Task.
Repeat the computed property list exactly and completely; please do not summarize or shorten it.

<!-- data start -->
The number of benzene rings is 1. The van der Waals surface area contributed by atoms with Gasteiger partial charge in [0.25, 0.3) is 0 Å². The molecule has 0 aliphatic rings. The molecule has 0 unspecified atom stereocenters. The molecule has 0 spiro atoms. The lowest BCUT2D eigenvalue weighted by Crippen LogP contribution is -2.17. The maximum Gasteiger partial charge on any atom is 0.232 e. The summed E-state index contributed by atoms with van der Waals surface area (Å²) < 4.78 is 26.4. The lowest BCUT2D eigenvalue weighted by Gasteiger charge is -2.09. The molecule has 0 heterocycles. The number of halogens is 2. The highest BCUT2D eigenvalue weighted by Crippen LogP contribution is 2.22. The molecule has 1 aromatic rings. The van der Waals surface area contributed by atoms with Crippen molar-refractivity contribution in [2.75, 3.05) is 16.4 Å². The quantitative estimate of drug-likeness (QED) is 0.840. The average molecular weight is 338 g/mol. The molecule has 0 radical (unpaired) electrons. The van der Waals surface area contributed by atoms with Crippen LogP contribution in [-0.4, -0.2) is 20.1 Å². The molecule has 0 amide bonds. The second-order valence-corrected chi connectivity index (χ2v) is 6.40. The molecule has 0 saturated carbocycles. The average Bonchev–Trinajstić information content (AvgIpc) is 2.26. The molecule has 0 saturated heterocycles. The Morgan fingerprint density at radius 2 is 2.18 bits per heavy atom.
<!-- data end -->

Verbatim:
The number of benzene rings is 1. The van der Waals surface area contributed by atoms with Gasteiger partial charge in [0.25, 0.3) is 0 Å². The molecule has 0 aliphatic rings. The molecule has 0 unspecified atom stereocenters. The molecule has 0 spiro atoms. The lowest BCUT2D eigenvalue weighted by Crippen LogP contribution is -2.17. The maximum Gasteiger partial charge on any atom is 0.232 e. The summed E-state index contributed by atoms with van der Waals surface area (Å²) < 4.78 is 26.4. The lowest BCUT2D eigenvalue weighted by Gasteiger charge is -2.09. The molecule has 0 heterocycles. The number of halogens is 2. The highest BCUT2D eigenvalue weighted by Crippen LogP contribution is 2.22. The molecule has 1 aromatic rings. The van der Waals surface area contributed by atoms with Crippen molar-refractivity contribution in [2.75, 3.05) is 16.4 Å². The quantitative estimate of drug-likeness (QED) is 0.840. The average molecular weight is 338 g/mol. The molecule has 0 radical (unpaired) electrons. The van der Waals surface area contributed by atoms with Crippen LogP contribution in [-0.4, -0.2) is 20.1 Å². The molecule has 0 amide bonds. The second-order valence-corrected chi connectivity index (χ2v) is 6.40. The molecule has 0 saturated carbocycles. The average Bonchev–Trinajstić information content (AvgIpc) is 2.26. The molecule has 0 saturated heterocycles. The Morgan fingerprint density at radius 2 is 2.18 bits per heavy atom.